Actually ROB we do that every day. If a family of illegals is caught crossing the border, they ALL get sent back, including their 12 year old child, their 5 year old child, whatever. You're absolutely right, it's not the child's fault, but it IS the parents fault and it is REALITY that he is here illegally. Doesn't matter if he is a Doctor, or a Lawyer, or a gardener or a Nobel Prize winner, he's still an ILLEGAL immigrant. If I was twelve and my parents committed and crime and got sent to prison, I was not responsible for their crime, yet, I would still pay a penalty in a way, being sent into the Foster Care system. Would it be unfair, of course, but it's not the Governments fault, it would be the fault of my parents, just as this is the fault of HIS parents. Let him blame them when he is deported.

      June 22, 2011 at 2:41 pm | Report abuse |
  7. Mrmailman

    June 22, 2011 at 2:33 pm | Report abuse | Reply
  8. Palos

    Give him a break people. He was a victim (of his parents who brought him here illegally). He did not work for small companies but big ones like Washington Post. I can assure you that he pays taxes too. The only problem is that the Social Security and Medicare that he is contributing to is not going to him in the long run. So don't even say that he is a freeloader in this country.

    June 22, 2011 at 2:34 pm | Report abuse | Reply
    • Rod C. Venger

      So because he pays taxes, he earns his way into the US? Isn't that just paying a bribe? Bank robbers steal what isn't theirs and what do they do with the money? They spend it. Cars, homes, computers, flat screen TV's...they contribute to the economy with money that otherwise would not have gone into circulation...ie, if someone steals $25,000 from an FDIC bank, the bank is reimbursed. So the robber is ADDING $25,000 to the economy.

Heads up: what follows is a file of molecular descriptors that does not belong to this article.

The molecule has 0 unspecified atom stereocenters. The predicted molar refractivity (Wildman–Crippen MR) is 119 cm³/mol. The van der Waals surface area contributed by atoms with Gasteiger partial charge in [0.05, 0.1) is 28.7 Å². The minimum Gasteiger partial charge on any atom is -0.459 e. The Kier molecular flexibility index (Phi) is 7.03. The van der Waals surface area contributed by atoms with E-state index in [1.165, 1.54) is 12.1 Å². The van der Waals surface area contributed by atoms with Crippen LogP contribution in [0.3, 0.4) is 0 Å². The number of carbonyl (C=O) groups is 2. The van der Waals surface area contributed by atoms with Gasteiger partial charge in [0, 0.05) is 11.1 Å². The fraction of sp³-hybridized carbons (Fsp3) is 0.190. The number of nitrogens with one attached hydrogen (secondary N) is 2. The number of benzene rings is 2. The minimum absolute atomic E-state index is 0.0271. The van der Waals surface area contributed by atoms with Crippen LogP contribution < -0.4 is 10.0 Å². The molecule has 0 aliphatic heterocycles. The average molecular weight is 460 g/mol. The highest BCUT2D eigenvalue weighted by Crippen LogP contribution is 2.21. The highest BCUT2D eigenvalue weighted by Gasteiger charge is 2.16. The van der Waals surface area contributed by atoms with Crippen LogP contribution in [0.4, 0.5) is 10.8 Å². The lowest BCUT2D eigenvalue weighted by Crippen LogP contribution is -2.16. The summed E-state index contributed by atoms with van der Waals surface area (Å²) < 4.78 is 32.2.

Do we give him a pass for being such a good guy? No, we put him in prison for stealing, scaring the sheet out of people and being anti-social.

      Why should this guy get a pass? Fascinating that at the end of the article he chose to reveal that he's the ultimate victim: a GAY illegal! lol. Deport him. He's morally decrepit on top of everything else.

      June 22, 2011 at 2:47 pm | Report abuse |
  9. Canadian Genius

    I don't really have anything to say about the immigration aspect, although I do have opinions, it is your country, your laws.

    What I do want to say is, cases like this are perfect evidence debunking a lot of what the conspiracy theorists are always saying. They would have us believe that the government can do things like watch us all 24 hours a day, keep track of the books we read, where we go, what we do, what our associations are... In fact, they can't even keep track of the movements of a 12 year old Filipino kid, or even be aware that he is illegal, even though he later seems to have access to people at high levels of government.